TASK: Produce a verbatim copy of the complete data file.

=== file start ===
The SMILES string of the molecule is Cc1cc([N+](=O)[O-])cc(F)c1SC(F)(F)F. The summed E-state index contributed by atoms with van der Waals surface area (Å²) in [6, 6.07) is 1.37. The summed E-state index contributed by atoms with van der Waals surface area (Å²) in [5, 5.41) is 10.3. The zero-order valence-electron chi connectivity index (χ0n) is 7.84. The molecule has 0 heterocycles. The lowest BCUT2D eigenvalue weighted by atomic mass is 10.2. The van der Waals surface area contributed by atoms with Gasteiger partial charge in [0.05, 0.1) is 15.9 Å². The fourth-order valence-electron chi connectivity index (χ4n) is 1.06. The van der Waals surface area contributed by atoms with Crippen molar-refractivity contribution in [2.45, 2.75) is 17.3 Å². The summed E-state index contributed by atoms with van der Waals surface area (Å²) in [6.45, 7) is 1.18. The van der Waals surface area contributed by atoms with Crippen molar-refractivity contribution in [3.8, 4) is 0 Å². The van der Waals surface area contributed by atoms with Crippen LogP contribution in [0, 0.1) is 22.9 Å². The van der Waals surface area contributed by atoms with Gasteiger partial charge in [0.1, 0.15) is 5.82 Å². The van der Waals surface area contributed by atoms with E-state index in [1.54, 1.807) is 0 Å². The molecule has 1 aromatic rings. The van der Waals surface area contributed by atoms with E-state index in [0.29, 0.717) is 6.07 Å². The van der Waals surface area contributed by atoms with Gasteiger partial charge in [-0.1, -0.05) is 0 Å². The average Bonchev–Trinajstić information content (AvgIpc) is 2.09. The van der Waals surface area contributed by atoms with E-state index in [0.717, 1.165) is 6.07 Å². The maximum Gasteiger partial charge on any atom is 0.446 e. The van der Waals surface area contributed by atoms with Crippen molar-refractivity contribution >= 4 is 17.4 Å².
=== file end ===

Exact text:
The SMILES string of the molecule is Cc1cc([N+](=O)[O-])cc(F)c1SC(F)(F)F. The summed E-state index contributed by atoms with van der Waals surface area (Å²) in [6, 6.07) is 1.37. The summed E-state index contributed by atoms with van der Waals surface area (Å²) in [5, 5.41) is 10.3. The zero-order valence-electron chi connectivity index (χ0n) is 7.84. The molecule has 0 heterocycles. The lowest BCUT2D eigenvalue weighted by atomic mass is 10.2. The van der Waals surface area contributed by atoms with Gasteiger partial charge in [0.05, 0.1) is 15.9 Å². The fourth-order valence-electron chi connectivity index (χ4n) is 1.06. The van der Waals surface area contributed by atoms with Crippen molar-refractivity contribution in [2.45, 2.75) is 17.3 Å². The summed E-state index contributed by atoms with van der Waals surface area (Å²) in [6.45, 7) is 1.18. The van der Waals surface area contributed by atoms with Crippen molar-refractivity contribution in [3.8, 4) is 0 Å². The van der Waals surface area contributed by atoms with Crippen LogP contribution in [0, 0.1) is 22.9 Å². The van der Waals surface area contributed by atoms with Gasteiger partial charge in [0.1, 0.15) is 5.82 Å². The van der Waals surface area contributed by atoms with E-state index in [1.54, 1.807) is 0 Å². The molecule has 1 aromatic rings. The van der Waals surface area contributed by atoms with E-state index in [0.29, 0.717) is 6.07 Å². The van der Waals surface area contributed by atoms with Gasteiger partial charge in [-0.1, -0.05) is 0 Å². The average Bonchev–Trinajstić information content (AvgIpc) is 2.09. The van der Waals surface area contributed by atoms with E-state index in [0.717, 1.165) is 6.07 Å². The maximum Gasteiger partial charge on any atom is 0.446 e. The van der Waals surface area contributed by atoms with Crippen molar-refractivity contribution >= 4 is 17.4 Å².